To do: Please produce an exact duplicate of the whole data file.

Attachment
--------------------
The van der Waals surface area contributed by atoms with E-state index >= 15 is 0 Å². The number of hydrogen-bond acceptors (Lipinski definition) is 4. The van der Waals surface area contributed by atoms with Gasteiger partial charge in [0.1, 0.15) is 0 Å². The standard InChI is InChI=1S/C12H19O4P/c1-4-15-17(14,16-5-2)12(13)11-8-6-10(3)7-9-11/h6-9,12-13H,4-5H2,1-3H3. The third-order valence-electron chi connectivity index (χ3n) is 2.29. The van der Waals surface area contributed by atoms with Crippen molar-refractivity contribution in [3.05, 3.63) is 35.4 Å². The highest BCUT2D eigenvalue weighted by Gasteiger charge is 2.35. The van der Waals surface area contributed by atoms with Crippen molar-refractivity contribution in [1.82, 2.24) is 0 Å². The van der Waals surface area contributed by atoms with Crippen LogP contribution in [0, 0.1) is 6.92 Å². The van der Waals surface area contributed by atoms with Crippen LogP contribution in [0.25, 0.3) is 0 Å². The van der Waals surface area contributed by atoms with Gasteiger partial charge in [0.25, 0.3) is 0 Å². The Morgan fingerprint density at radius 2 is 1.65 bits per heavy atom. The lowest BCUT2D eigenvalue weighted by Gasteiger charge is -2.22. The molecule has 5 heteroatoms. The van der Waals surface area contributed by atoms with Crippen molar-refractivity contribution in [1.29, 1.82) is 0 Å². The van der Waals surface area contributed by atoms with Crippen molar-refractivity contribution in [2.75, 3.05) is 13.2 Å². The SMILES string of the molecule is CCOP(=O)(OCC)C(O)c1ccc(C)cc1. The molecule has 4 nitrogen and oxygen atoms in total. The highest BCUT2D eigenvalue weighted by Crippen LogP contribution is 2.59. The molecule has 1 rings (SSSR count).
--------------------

The van der Waals surface area contributed by atoms with E-state index >= 15 is 0 Å². The number of hydrogen-bond acceptors (Lipinski definition) is 4. The van der Waals surface area contributed by atoms with Gasteiger partial charge in [0.1, 0.15) is 0 Å². The standard InChI is InChI=1S/C12H19O4P/c1-4-15-17(14,16-5-2)12(13)11-8-6-10(3)7-9-11/h6-9,12-13H,4-5H2,1-3H3. The third-order valence-electron chi connectivity index (χ3n) is 2.29. The van der Waals surface area contributed by atoms with Crippen molar-refractivity contribution in [3.05, 3.63) is 35.4 Å². The highest BCUT2D eigenvalue weighted by Gasteiger charge is 2.35. The van der Waals surface area contributed by atoms with Crippen molar-refractivity contribution in [1.82, 2.24) is 0 Å². The van der Waals surface area contributed by atoms with Crippen LogP contribution in [0, 0.1) is 6.92 Å². The van der Waals surface area contributed by atoms with Crippen LogP contribution in [0.25, 0.3) is 0 Å². The van der Waals surface area contributed by atoms with Gasteiger partial charge in [0.25, 0.3) is 0 Å². The Morgan fingerprint density at radius 2 is 1.65 bits per heavy atom. The lowest BCUT2D eigenvalue weighted by Gasteiger charge is -2.22. The molecule has 5 heteroatoms. The van der Waals surface area contributed by atoms with Crippen molar-refractivity contribution in [1.29, 1.82) is 0 Å². The van der Waals surface area contributed by atoms with Crippen molar-refractivity contribution in [2.75, 3.05) is 13.2 Å². The SMILES string of the molecule is CCOP(=O)(OCC)C(O)c1ccc(C)cc1. The molecule has 4 nitrogen and oxygen atoms in total. The highest BCUT2D eigenvalue weighted by Crippen LogP contribution is 2.59. The molecule has 1 rings (SSSR count).